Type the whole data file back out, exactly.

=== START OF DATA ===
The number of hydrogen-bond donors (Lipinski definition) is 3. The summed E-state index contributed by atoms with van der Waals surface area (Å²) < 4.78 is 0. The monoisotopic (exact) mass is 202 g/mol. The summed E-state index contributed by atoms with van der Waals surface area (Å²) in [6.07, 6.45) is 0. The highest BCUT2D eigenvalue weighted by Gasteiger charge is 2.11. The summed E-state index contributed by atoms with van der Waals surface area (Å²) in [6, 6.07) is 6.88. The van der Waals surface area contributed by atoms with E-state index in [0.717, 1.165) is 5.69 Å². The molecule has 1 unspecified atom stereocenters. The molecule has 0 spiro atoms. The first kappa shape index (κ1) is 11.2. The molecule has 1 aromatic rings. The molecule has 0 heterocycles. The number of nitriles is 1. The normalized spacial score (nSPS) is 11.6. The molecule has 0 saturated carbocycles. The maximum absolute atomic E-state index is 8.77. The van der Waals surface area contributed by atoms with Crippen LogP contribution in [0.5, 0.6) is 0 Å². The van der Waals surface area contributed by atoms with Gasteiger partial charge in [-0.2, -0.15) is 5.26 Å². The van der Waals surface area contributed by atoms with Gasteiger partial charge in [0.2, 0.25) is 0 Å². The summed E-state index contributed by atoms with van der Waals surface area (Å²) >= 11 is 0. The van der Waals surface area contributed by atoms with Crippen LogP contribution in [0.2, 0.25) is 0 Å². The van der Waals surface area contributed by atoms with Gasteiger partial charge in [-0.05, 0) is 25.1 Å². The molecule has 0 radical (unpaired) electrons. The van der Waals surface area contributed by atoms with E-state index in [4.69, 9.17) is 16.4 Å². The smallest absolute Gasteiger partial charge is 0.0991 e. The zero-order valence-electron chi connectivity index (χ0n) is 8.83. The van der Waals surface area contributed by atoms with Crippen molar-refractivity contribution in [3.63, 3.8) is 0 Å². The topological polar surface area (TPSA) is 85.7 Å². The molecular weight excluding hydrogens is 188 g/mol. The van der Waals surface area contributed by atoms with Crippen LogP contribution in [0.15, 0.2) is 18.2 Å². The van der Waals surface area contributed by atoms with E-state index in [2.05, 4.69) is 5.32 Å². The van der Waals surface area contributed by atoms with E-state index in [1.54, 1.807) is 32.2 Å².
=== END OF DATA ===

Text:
The number of hydrogen-bond donors (Lipinski definition) is 3. The summed E-state index contributed by atoms with van der Waals surface area (Å²) < 4.78 is 0. The monoisotopic (exact) mass is 202 g/mol. The summed E-state index contributed by atoms with van der Waals surface area (Å²) in [6.07, 6.45) is 0. The highest BCUT2D eigenvalue weighted by Gasteiger charge is 2.11. The summed E-state index contributed by atoms with van der Waals surface area (Å²) in [6, 6.07) is 6.88. The van der Waals surface area contributed by atoms with E-state index in [0.717, 1.165) is 5.69 Å². The molecule has 1 unspecified atom stereocenters. The molecule has 0 spiro atoms. The first kappa shape index (κ1) is 11.2. The molecule has 1 aromatic rings. The molecule has 0 heterocycles. The number of nitriles is 1. The normalized spacial score (nSPS) is 11.6. The molecule has 0 saturated carbocycles. The maximum absolute atomic E-state index is 8.77. The van der Waals surface area contributed by atoms with Crippen LogP contribution in [0.5, 0.6) is 0 Å². The van der Waals surface area contributed by atoms with Gasteiger partial charge in [-0.2, -0.15) is 5.26 Å². The van der Waals surface area contributed by atoms with Gasteiger partial charge in [0.2, 0.25) is 0 Å². The summed E-state index contributed by atoms with van der Waals surface area (Å²) >= 11 is 0. The van der Waals surface area contributed by atoms with Crippen LogP contribution in [0.2, 0.25) is 0 Å². The van der Waals surface area contributed by atoms with Gasteiger partial charge in [-0.05, 0) is 25.1 Å². The molecule has 0 radical (unpaired) electrons. The van der Waals surface area contributed by atoms with E-state index in [4.69, 9.17) is 16.4 Å². The smallest absolute Gasteiger partial charge is 0.0991 e. The zero-order valence-electron chi connectivity index (χ0n) is 8.83. The van der Waals surface area contributed by atoms with Crippen molar-refractivity contribution in [3.63, 3.8) is 0 Å². The topological polar surface area (TPSA) is 85.7 Å². The molecular weight excluding hydrogens is 188 g/mol. The van der Waals surface area contributed by atoms with Crippen LogP contribution in [0.15, 0.2) is 18.2 Å². The van der Waals surface area contributed by atoms with E-state index in [2.05, 4.69) is 5.32 Å². The van der Waals surface area contributed by atoms with E-state index in [1.54, 1.807) is 32.2 Å².